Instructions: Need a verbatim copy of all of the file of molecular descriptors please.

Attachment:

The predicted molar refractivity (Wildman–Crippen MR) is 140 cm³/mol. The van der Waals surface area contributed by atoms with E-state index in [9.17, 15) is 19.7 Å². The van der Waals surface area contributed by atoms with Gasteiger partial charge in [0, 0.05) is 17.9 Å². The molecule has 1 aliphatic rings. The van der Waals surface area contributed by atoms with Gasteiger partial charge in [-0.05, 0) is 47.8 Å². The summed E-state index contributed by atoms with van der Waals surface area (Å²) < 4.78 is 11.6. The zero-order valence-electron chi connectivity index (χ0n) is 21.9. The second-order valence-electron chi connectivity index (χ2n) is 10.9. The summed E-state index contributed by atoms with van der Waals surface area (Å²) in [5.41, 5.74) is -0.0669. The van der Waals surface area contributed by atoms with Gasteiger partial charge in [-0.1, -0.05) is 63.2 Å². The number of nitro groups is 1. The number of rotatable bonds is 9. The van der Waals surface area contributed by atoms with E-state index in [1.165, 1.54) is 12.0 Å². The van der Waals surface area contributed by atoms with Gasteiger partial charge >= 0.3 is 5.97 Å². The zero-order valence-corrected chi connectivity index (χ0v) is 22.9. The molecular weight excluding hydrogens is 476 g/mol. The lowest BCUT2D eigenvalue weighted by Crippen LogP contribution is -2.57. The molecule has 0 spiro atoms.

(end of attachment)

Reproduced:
The predicted molar refractivity (Wildman–Crippen MR) is 140 cm³/mol. The van der Waals surface area contributed by atoms with E-state index in [9.17, 15) is 19.7 Å². The van der Waals surface area contributed by atoms with Gasteiger partial charge in [0, 0.05) is 17.9 Å². The molecule has 1 aliphatic rings. The van der Waals surface area contributed by atoms with Gasteiger partial charge in [-0.05, 0) is 47.8 Å². The summed E-state index contributed by atoms with van der Waals surface area (Å²) < 4.78 is 11.6. The zero-order valence-electron chi connectivity index (χ0n) is 21.9. The second-order valence-electron chi connectivity index (χ2n) is 10.9. The summed E-state index contributed by atoms with van der Waals surface area (Å²) in [5.41, 5.74) is -0.0669. The van der Waals surface area contributed by atoms with Gasteiger partial charge in [-0.1, -0.05) is 63.2 Å². The number of nitro groups is 1. The number of rotatable bonds is 9. The van der Waals surface area contributed by atoms with E-state index in [1.165, 1.54) is 12.0 Å². The van der Waals surface area contributed by atoms with Gasteiger partial charge >= 0.3 is 5.97 Å². The zero-order valence-corrected chi connectivity index (χ0v) is 22.9. The molecular weight excluding hydrogens is 476 g/mol. The lowest BCUT2D eigenvalue weighted by Crippen LogP contribution is -2.57. The molecule has 0 spiro atoms.